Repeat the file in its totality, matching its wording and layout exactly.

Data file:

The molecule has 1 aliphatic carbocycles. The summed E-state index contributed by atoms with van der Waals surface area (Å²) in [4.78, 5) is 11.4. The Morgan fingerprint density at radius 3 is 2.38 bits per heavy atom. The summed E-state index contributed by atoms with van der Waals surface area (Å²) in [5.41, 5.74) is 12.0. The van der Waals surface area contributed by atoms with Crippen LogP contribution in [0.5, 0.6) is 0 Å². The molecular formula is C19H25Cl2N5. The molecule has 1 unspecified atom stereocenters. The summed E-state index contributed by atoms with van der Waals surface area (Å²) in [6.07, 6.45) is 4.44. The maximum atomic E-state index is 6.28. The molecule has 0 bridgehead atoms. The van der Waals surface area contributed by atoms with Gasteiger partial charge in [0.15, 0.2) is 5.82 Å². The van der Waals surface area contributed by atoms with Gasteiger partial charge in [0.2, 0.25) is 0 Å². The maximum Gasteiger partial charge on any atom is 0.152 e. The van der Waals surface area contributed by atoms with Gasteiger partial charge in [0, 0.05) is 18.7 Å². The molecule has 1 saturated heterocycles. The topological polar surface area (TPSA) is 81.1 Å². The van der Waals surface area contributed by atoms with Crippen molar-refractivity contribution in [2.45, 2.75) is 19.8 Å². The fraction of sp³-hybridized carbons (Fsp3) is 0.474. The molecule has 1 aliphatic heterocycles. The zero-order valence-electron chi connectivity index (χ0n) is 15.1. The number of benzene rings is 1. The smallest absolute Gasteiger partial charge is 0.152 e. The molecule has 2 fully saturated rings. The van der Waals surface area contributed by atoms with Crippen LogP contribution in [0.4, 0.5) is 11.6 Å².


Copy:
The molecule has 1 aliphatic carbocycles. The summed E-state index contributed by atoms with van der Waals surface area (Å²) in [4.78, 5) is 11.4. The Morgan fingerprint density at radius 3 is 2.38 bits per heavy atom. The summed E-state index contributed by atoms with van der Waals surface area (Å²) in [5.41, 5.74) is 12.0. The van der Waals surface area contributed by atoms with Crippen LogP contribution in [0.5, 0.6) is 0 Å². The molecular formula is C19H25Cl2N5. The molecule has 1 unspecified atom stereocenters. The summed E-state index contributed by atoms with van der Waals surface area (Å²) in [6.07, 6.45) is 4.44. The maximum atomic E-state index is 6.28. The molecule has 0 bridgehead atoms. The van der Waals surface area contributed by atoms with Gasteiger partial charge in [0.15, 0.2) is 5.82 Å². The van der Waals surface area contributed by atoms with Gasteiger partial charge in [0.2, 0.25) is 0 Å². The maximum Gasteiger partial charge on any atom is 0.152 e. The van der Waals surface area contributed by atoms with Gasteiger partial charge in [0, 0.05) is 18.7 Å². The molecule has 1 saturated heterocycles. The topological polar surface area (TPSA) is 81.1 Å². The van der Waals surface area contributed by atoms with Crippen molar-refractivity contribution in [2.45, 2.75) is 19.8 Å². The fraction of sp³-hybridized carbons (Fsp3) is 0.474. The molecule has 1 aliphatic heterocycles. The zero-order valence-electron chi connectivity index (χ0n) is 15.1. The number of benzene rings is 1. The smallest absolute Gasteiger partial charge is 0.152 e. The molecule has 2 fully saturated rings. The van der Waals surface area contributed by atoms with Crippen LogP contribution in [0.4, 0.5) is 11.6 Å².